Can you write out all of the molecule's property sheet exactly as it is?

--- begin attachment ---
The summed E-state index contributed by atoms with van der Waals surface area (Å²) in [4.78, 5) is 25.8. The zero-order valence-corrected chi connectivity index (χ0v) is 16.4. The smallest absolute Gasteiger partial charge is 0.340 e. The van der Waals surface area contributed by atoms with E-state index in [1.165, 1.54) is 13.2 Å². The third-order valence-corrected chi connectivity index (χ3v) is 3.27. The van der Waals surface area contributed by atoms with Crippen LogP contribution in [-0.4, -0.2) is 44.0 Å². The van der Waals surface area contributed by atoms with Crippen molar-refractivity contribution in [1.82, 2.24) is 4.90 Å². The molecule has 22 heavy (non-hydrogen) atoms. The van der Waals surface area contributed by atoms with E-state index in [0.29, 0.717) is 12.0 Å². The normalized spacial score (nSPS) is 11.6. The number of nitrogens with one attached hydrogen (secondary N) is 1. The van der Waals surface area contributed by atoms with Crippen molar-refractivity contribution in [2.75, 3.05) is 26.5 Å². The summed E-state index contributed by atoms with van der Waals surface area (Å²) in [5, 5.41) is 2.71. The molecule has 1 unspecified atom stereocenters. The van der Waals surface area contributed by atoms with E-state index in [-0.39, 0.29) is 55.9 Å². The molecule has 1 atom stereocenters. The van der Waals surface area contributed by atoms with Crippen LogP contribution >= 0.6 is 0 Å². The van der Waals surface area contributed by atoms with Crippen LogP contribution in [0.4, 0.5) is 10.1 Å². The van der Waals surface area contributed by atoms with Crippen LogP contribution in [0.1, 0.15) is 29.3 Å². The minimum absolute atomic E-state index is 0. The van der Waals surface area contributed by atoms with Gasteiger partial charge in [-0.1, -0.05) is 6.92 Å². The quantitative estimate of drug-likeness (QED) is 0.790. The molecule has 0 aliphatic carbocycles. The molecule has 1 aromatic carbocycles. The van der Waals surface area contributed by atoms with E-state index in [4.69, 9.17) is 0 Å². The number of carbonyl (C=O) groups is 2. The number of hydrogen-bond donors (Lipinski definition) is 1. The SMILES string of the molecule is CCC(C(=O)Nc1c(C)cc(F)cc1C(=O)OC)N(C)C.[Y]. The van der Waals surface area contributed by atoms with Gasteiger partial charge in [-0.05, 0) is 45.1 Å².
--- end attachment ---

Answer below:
The summed E-state index contributed by atoms with van der Waals surface area (Å²) in [4.78, 5) is 25.8. The zero-order valence-corrected chi connectivity index (χ0v) is 16.4. The smallest absolute Gasteiger partial charge is 0.340 e. The van der Waals surface area contributed by atoms with E-state index in [1.165, 1.54) is 13.2 Å². The third-order valence-corrected chi connectivity index (χ3v) is 3.27. The van der Waals surface area contributed by atoms with Crippen LogP contribution in [-0.4, -0.2) is 44.0 Å². The van der Waals surface area contributed by atoms with Crippen molar-refractivity contribution in [1.82, 2.24) is 4.90 Å². The molecule has 22 heavy (non-hydrogen) atoms. The van der Waals surface area contributed by atoms with E-state index in [0.29, 0.717) is 12.0 Å². The normalized spacial score (nSPS) is 11.6. The number of nitrogens with one attached hydrogen (secondary N) is 1. The van der Waals surface area contributed by atoms with Crippen molar-refractivity contribution in [2.75, 3.05) is 26.5 Å². The summed E-state index contributed by atoms with van der Waals surface area (Å²) in [5, 5.41) is 2.71. The molecule has 1 unspecified atom stereocenters. The van der Waals surface area contributed by atoms with E-state index in [-0.39, 0.29) is 55.9 Å². The molecule has 1 atom stereocenters. The van der Waals surface area contributed by atoms with Crippen LogP contribution >= 0.6 is 0 Å². The van der Waals surface area contributed by atoms with Crippen LogP contribution in [0.4, 0.5) is 10.1 Å². The van der Waals surface area contributed by atoms with Crippen LogP contribution in [0.1, 0.15) is 29.3 Å². The minimum absolute atomic E-state index is 0. The van der Waals surface area contributed by atoms with Gasteiger partial charge in [-0.1, -0.05) is 6.92 Å². The quantitative estimate of drug-likeness (QED) is 0.790. The molecule has 0 aliphatic carbocycles. The molecule has 1 aromatic carbocycles. The van der Waals surface area contributed by atoms with E-state index in [4.69, 9.17) is 0 Å². The number of carbonyl (C=O) groups is 2. The number of hydrogen-bond donors (Lipinski definition) is 1. The SMILES string of the molecule is CCC(C(=O)Nc1c(C)cc(F)cc1C(=O)OC)N(C)C.[Y]. The van der Waals surface area contributed by atoms with Gasteiger partial charge in [-0.05, 0) is 45.1 Å².